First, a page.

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Old 07-08-2013, 07:49 AM   #1
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How warm should hubs feel? When to worry

I have a 2005 Jayco 1206 with Hydraulic surge brakes. I got the trailer last summer and previous to that it sat unused for 3 years. I have a trip coming up next week and have gone through the entire trailer with the exception of the bearings (I know, I should have started there). I bled the brakes yesterday and I popped the cap off the EZ lube hubs and they appeared full of grease but the grease looked dark gray and somewhat watery on one side. I used a grease gun and injected new grease and took it for a 20 min ride. When I got back the hubs were very warm. The air temp outside was in the 90's and the hubs could be touched with your hand but you wouldn't want to hold it for a long time.

My trip next week is a 2 hour drive and I am just a little nervouse about the hubs. I read that trailers with brakes have a warmer hub since the brakes heat when applied. I dont think I am going to have the time to replace the bearings before my trip. How hot is too hot?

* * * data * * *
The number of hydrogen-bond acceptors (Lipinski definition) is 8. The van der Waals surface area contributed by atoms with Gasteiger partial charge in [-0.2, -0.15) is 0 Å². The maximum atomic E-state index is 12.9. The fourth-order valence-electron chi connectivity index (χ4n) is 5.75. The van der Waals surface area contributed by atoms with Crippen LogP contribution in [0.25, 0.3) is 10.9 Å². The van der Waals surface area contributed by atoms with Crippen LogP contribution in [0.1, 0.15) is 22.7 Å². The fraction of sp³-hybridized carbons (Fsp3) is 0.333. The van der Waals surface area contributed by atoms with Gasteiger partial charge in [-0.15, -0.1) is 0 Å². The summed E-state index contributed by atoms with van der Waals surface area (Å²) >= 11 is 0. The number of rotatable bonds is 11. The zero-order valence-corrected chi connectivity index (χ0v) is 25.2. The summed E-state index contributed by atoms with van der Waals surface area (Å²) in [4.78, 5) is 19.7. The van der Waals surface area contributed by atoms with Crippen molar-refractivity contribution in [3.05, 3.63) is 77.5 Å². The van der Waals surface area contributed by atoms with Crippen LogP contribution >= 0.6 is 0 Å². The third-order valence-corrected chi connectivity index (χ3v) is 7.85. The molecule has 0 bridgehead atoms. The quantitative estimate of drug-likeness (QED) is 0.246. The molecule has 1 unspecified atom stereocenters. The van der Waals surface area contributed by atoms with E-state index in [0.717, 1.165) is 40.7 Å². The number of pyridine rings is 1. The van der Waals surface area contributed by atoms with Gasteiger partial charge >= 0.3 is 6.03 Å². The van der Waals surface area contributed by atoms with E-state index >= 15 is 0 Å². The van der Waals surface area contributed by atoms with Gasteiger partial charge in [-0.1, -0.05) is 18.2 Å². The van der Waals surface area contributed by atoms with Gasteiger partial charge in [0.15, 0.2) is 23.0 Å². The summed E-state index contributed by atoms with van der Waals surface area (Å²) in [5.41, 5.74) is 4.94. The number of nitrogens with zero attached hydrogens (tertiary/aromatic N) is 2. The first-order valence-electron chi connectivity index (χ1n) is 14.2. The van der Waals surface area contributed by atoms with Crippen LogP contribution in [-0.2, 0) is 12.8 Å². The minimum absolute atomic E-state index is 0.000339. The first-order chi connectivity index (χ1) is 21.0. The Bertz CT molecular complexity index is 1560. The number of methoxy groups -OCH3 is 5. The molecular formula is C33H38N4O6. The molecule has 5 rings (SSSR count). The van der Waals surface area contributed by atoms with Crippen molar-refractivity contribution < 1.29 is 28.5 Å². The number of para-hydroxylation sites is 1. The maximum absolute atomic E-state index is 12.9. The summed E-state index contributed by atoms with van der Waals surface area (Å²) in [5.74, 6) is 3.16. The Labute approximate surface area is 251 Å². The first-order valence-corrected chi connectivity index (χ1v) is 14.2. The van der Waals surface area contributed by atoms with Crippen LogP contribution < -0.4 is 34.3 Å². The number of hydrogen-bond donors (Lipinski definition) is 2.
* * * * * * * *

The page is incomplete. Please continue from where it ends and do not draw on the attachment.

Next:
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Old 07-08-2013, 06:07 PM   #2
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when you burn your hand. Take 10 min side you said you saw grease and make sure you don't hear grinding, also not to much side-to-side play. I wouldn't worry to much with the easy lube. they grease both the inner and outer
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Old 07-08-2013, 07:40 PM   #3
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They need to be manually checked and re-packed every couple of years. If you can't do it before you go, check them after a hour to see if you can touch them. EZ lubes are very easy to over grease which can contaminate the brake shoes.